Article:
Unity schmunity! CPAC was three days of discord among Republican right-wingers!
Perhaps the best characterization of the Conservative Political Action Conference of the past three days was offered by Republican activist Steve Schmidt, who likened it to the bar scene in “Star Wars” — which is to say it was a freak show.
For every political biped who speechified at CPAC (Jeb Bush, for example), there were two political quadrupeds (Sarah Palin and Donald Trump).
But more to the point, the doings were a festival of dissonance, as we see HERE:
If there was any doubt about the huge amount of discord within the Republican Party, the three-day Conservative Political Action Conference should put it to rest.
The suburban Washington gathering of the most conservative elements of the GOP this week featured speaker after speaker picking fights with other Republicans and offering criticisms — sometimes indirect and often direct — of party figures such as Mitt Romney, Sen. John McCain, Karl Rove, former president George W. Bush and New Jersey Gov. Chris Christie.
Most of the speakers urged Republicans not to change but rather to double down on conservative principles. They included keynote speaker Sen. Ted Cruz, a leader of the new generation of Republicans whom McCain recently labeled “wacko birds.”
“If standing for liberty and standing for the Constitution means you’re a wacko bird, then count me a proud wacko bird,” Cruz said Saturday. “I think there are more than a few other wacko birds gathered here today.”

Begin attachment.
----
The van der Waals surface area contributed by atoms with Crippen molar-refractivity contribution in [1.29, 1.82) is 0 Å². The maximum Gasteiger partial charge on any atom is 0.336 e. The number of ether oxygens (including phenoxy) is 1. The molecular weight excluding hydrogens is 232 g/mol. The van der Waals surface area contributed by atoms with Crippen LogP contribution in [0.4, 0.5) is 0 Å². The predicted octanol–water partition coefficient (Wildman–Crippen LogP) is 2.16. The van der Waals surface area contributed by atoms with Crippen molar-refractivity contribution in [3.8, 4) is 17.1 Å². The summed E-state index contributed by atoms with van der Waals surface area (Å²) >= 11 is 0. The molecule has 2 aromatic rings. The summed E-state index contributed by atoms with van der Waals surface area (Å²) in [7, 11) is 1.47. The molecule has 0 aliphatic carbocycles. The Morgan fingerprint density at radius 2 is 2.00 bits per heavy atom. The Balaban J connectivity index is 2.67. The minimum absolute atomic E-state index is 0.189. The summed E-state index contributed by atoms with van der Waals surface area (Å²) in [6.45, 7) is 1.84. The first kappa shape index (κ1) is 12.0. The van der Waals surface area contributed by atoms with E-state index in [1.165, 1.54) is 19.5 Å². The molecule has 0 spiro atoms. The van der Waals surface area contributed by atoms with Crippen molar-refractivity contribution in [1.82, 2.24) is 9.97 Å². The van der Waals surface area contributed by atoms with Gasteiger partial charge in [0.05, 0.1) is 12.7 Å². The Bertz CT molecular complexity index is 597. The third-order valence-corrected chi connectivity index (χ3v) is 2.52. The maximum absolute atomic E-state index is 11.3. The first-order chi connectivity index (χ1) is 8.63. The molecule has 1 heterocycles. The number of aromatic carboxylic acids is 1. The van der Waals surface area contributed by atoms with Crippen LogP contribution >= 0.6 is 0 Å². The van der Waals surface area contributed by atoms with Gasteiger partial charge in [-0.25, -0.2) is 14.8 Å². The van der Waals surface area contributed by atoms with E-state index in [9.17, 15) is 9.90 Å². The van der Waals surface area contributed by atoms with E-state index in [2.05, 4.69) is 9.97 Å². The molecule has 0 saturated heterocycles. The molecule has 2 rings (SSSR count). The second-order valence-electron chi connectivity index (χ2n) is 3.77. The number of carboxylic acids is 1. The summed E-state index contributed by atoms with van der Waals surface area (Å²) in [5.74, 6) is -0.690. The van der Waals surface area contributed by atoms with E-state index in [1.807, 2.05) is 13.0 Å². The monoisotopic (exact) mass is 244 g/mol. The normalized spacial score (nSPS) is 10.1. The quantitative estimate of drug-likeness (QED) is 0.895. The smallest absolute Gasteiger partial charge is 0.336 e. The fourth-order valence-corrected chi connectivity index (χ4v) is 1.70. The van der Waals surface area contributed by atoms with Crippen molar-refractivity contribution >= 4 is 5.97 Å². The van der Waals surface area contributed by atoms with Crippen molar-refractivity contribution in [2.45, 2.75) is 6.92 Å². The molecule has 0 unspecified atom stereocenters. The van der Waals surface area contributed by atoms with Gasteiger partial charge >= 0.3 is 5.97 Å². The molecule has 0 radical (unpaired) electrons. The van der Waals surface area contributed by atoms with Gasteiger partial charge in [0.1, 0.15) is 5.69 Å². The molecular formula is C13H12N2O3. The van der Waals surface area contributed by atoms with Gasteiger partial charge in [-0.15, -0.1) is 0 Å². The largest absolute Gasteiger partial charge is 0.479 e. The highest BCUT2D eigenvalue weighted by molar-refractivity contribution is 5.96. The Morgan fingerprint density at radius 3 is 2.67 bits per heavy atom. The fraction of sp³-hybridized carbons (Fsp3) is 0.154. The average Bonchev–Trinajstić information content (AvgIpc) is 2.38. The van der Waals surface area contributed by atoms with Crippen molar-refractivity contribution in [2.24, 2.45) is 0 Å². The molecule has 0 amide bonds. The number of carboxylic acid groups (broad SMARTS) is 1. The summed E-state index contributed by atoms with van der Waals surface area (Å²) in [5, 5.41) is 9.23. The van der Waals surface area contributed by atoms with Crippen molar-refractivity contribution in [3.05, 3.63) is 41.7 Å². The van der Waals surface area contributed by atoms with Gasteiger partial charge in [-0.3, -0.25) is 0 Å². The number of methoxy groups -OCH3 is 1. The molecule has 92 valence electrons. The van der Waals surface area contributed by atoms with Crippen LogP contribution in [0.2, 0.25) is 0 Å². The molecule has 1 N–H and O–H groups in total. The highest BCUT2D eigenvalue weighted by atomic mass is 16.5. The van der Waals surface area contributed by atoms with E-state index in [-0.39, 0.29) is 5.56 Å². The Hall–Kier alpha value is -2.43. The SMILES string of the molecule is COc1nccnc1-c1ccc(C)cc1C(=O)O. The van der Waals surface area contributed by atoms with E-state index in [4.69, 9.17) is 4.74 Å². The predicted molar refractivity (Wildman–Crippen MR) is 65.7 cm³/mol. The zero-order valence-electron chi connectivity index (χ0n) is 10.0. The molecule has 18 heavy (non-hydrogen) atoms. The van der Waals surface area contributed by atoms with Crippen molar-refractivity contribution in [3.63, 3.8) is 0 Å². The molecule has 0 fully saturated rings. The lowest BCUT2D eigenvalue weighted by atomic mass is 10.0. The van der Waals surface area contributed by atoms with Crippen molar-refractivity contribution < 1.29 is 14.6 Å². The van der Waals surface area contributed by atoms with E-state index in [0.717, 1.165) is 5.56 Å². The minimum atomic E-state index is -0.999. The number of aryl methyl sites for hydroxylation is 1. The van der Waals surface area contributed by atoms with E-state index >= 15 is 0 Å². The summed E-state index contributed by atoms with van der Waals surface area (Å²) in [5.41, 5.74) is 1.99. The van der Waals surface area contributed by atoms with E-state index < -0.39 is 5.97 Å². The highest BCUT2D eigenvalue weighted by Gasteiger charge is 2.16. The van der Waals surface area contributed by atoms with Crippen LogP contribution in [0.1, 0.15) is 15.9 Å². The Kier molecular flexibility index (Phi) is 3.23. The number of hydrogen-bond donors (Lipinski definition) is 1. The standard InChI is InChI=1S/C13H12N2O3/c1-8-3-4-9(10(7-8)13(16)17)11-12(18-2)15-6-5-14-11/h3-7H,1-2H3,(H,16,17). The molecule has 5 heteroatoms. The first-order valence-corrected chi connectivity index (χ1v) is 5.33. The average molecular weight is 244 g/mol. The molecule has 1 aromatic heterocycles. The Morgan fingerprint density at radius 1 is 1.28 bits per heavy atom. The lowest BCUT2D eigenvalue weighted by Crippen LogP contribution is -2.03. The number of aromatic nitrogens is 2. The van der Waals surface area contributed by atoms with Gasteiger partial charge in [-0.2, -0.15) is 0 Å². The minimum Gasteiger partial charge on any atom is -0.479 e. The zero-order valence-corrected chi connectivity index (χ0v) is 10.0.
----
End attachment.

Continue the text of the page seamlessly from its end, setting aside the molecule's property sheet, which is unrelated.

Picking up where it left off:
Cruz also argued that the party’s new generation is starting to gain traction, pointing to Sen. Rand Paul — who had just won the CPAC straw poll — and his 13-hour filibuster this month against President Obama’s drone program, along with the spending cuts contained in the sequester that took effect at the start of the month.
“For the last three weeks, conservatives have been winning,” Cruz said.
The discord, while not new, is particularly noteworthy as the party seeks its way forward after a disappointing 2012 election.
Republican officials unhappy with their losses have begun to push for a new core message and changes or moderation on social issues and illegal immigration.
Two recent events have inflamed that debate. First was the launch of a new group headed by Rove that seeks to recruit and nominate more electable Republican candidates, which conservatives see as a veiled attempt to elect less-conservative Republicans. Second was Paul’s filibuster, which earned the ire of foreign policy hawks such as McCain and Sen. Lindsey O. Graham.